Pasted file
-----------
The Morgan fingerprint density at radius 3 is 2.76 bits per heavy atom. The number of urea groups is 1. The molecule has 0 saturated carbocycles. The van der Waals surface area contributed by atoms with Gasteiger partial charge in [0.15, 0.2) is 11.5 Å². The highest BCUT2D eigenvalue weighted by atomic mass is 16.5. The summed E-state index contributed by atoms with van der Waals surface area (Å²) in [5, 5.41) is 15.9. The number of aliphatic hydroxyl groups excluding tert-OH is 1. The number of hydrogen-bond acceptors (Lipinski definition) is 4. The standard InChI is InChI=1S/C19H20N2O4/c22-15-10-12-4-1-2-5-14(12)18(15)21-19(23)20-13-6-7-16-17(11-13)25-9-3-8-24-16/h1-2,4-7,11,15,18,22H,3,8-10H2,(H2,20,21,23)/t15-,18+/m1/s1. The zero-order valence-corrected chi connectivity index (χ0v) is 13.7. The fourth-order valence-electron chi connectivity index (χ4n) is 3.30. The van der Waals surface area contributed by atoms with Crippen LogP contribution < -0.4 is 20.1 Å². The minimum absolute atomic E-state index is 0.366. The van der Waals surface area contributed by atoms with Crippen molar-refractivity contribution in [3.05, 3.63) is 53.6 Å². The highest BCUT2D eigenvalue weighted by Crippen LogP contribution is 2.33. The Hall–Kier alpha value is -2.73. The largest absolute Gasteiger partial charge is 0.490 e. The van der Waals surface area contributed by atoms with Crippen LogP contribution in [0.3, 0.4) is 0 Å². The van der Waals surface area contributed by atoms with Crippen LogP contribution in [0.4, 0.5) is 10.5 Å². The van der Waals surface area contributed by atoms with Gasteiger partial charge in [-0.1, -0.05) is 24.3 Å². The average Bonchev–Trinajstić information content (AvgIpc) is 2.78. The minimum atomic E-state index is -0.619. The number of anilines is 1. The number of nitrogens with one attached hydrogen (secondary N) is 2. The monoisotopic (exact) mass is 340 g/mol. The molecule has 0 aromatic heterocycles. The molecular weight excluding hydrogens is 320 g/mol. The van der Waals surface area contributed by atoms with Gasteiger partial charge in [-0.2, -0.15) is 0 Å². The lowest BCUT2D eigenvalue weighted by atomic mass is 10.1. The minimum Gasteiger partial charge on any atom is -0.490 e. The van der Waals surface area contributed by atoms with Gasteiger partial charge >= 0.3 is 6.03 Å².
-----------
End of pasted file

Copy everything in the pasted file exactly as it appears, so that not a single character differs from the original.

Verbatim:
The Morgan fingerprint density at radius 3 is 2.76 bits per heavy atom. The number of urea groups is 1. The molecule has 0 saturated carbocycles. The van der Waals surface area contributed by atoms with Gasteiger partial charge in [0.15, 0.2) is 11.5 Å². The highest BCUT2D eigenvalue weighted by atomic mass is 16.5. The summed E-state index contributed by atoms with van der Waals surface area (Å²) in [5, 5.41) is 15.9. The number of aliphatic hydroxyl groups excluding tert-OH is 1. The number of hydrogen-bond acceptors (Lipinski definition) is 4. The standard InChI is InChI=1S/C19H20N2O4/c22-15-10-12-4-1-2-5-14(12)18(15)21-19(23)20-13-6-7-16-17(11-13)25-9-3-8-24-16/h1-2,4-7,11,15,18,22H,3,8-10H2,(H2,20,21,23)/t15-,18+/m1/s1. The zero-order valence-corrected chi connectivity index (χ0v) is 13.7. The fourth-order valence-electron chi connectivity index (χ4n) is 3.30. The van der Waals surface area contributed by atoms with Crippen LogP contribution < -0.4 is 20.1 Å². The minimum absolute atomic E-state index is 0.366. The van der Waals surface area contributed by atoms with Crippen molar-refractivity contribution in [3.05, 3.63) is 53.6 Å². The highest BCUT2D eigenvalue weighted by Crippen LogP contribution is 2.33. The Hall–Kier alpha value is -2.73. The largest absolute Gasteiger partial charge is 0.490 e. The van der Waals surface area contributed by atoms with Crippen LogP contribution in [0.3, 0.4) is 0 Å². The van der Waals surface area contributed by atoms with Crippen LogP contribution in [0.4, 0.5) is 10.5 Å². The van der Waals surface area contributed by atoms with Gasteiger partial charge in [-0.1, -0.05) is 24.3 Å². The average Bonchev–Trinajstić information content (AvgIpc) is 2.78. The minimum atomic E-state index is -0.619. The number of anilines is 1. The number of nitrogens with one attached hydrogen (secondary N) is 2. The monoisotopic (exact) mass is 340 g/mol. The molecule has 0 aromatic heterocycles. The molecular weight excluding hydrogens is 320 g/mol. The van der Waals surface area contributed by atoms with Gasteiger partial charge in [-0.2, -0.15) is 0 Å². The lowest BCUT2D eigenvalue weighted by atomic mass is 10.1. The minimum Gasteiger partial charge on any atom is -0.490 e. The van der Waals surface area contributed by atoms with Gasteiger partial charge >= 0.3 is 6.03 Å².